FMLA provides unpaid protected leave to eligible employees employed by a business with 50 or more employees. Specifically, the Department of Labor defines the FMLA as follows:
The FMLA entitles eligible employees of covered employers to take unpaid, job-protected leave for specified family and medical reasons with continuation of group health insurance coverage under the same terms and conditions as if the employee had not taken leave. Eligible employees are entitled to:
· Twelve work weeks of leave in a 12-month period for:
o the birth of a child and to care for the newborn child within one year of birth;
o the placement with the employee of a child for adoption or foster care and to care for the newly placed child within one year of placement;
o to care for the employee’s spouse, child, or parent who has a serious health condition;
o a serious health condition that makes the employee unable to perform the essential functions of his or her job;
o any qualifying exigency arising out of the fact that the employee’s spouse, son, daughter, or parent is a covered military member on “covered active duty;” or
o Twenty-six workweeks of leave during a single 12-month period to care for a covered service member with a serious injury or illness if the eligible employee is the service member’s spouse, son, daughter, parent, or next of kin (military caregiver leave).
Twenty years ago, the President and Congress recognized that the majority of caregiving roles fell to women and these caregiving responsibilities affected women in the workplace more than they did men, therefore one purpose of the FMLA was to “promote the goal of equal employment opportunity for women and men.”
While the majority of caregiving responsibilities do fall to women, that has even changed over the years as more men become primary caregivers.
In a 1997 study, the National Alliance for Caregiving and AARP showed the face of caregiving looking like this:
o There were more than 22 million caregiving households;
o 73% of caregivers were women;
o 23% care for more than one person;
o 85% of caregivers care for a relative; (Robert’s Sister note: the specific relatives were not broken down in this study);
o 64% of caregivers were employed;
By 2009, a study by the National Alliance for Caregiving and AARP shows the changing world of caregiving:
o 65 million caregivers provide care to someone who is ill, disabled or aged;
o 66% of caregivers are women;
o 33% of caregivers take care of more than one person;
o 86% of caregivers care for a relative; 33% of caregivers care for a parent. The rest care for a child, in-law, sibling, grandparent, grandchild, spouse or other relative or friend;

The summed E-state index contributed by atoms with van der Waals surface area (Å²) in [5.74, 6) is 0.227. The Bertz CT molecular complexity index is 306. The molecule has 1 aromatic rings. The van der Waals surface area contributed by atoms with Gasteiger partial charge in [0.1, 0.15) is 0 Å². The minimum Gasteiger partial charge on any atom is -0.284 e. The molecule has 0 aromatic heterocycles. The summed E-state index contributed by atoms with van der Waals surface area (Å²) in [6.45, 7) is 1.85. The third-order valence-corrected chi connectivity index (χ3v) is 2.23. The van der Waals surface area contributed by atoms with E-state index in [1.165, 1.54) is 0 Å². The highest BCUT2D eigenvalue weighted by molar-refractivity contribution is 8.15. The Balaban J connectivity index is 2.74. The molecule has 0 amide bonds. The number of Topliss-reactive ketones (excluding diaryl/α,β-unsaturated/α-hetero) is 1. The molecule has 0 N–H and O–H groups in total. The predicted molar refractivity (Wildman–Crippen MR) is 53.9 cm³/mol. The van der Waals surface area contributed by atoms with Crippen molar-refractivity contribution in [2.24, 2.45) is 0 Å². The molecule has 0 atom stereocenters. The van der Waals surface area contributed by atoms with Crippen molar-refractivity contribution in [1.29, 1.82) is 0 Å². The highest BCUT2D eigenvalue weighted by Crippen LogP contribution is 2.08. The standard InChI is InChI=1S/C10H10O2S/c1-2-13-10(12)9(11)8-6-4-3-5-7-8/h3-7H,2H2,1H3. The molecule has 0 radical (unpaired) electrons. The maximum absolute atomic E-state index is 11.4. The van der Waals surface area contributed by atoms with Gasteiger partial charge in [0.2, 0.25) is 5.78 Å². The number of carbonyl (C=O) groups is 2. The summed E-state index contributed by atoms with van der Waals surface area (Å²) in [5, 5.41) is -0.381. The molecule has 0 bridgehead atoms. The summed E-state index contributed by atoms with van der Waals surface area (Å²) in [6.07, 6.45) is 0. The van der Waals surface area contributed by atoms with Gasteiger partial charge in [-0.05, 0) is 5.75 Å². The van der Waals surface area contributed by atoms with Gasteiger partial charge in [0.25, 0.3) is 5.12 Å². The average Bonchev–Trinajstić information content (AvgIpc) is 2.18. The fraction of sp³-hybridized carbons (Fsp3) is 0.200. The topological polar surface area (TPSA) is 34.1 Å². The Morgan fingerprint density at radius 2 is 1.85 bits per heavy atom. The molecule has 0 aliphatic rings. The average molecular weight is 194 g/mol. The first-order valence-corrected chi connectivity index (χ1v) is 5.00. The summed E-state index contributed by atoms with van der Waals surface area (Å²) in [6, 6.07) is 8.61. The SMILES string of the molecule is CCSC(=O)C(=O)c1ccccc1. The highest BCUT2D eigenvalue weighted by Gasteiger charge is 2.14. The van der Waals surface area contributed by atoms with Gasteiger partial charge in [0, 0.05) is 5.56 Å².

o 73% of caregivers were employed at some time when they were caregiving;
o Among the working caregivers, two-thirds have needed to revise their work schedule in order to take care of caregiving responsibilities;
The number of caregivers exploded over those years, with an increase in the number of working caregivers and those caregivers caring for more than one person.
It is obvious many of those being cared for do not meet the definition of family under FMLA: there are caregivers providing care to grandchildren, grandparents, aunts, uncles, siblings and adult children (who are not dependents) in addition to those who care for a spouse, parent or dependent child.
In order to keep up with the growing caregiving population – and keep those growing numbers of caregivers in the workforce – FMLA needs to change.
Keep in mind, FMLA is an UNPAID protected leave.
Would a paid leave help family caregivers stay in the workforce longer? Of course. However, as an employer, I understand this could be a strain on employers so I am not asking for that (okay, not yet).
What I’d like to see changed in the near future is an expanded definition of family. Why not include siblings, in-laws, grandparents, domestic partners, adult children (non-dependents) and grandchildren?
What I would like to see changed is a lower employer threshold. Why not allow eligibility to those employed by businesses that have fewer than 50 employees?
FMLA needs to expand the definition of family and FMLA needs to lower the threshold of the minimum number of employees in a business to qualify for coverage. Many states have taken steps on their own to address these limitations within FMLA.
California is one state which has made strides in changing the definition of family under the California Family Rights Act (CFRA) by including domestic partners but has stopped short of including any other type of family care. Legislation has been introduced the last few years to expand the definition of family under CFRA but, unfortunately, has not yet succeeded.
I would like to see change in the definition of family on both the national and state level of these family leave acts.
I am grateful for what President Clinton did twenty years ago for the working family caregiver but it is time to recognize caregiving responsibilities have changed and include more than what was envisioned in 1993.
I hope you had a nice anniversary, FMLA.
Now let’s make some changes.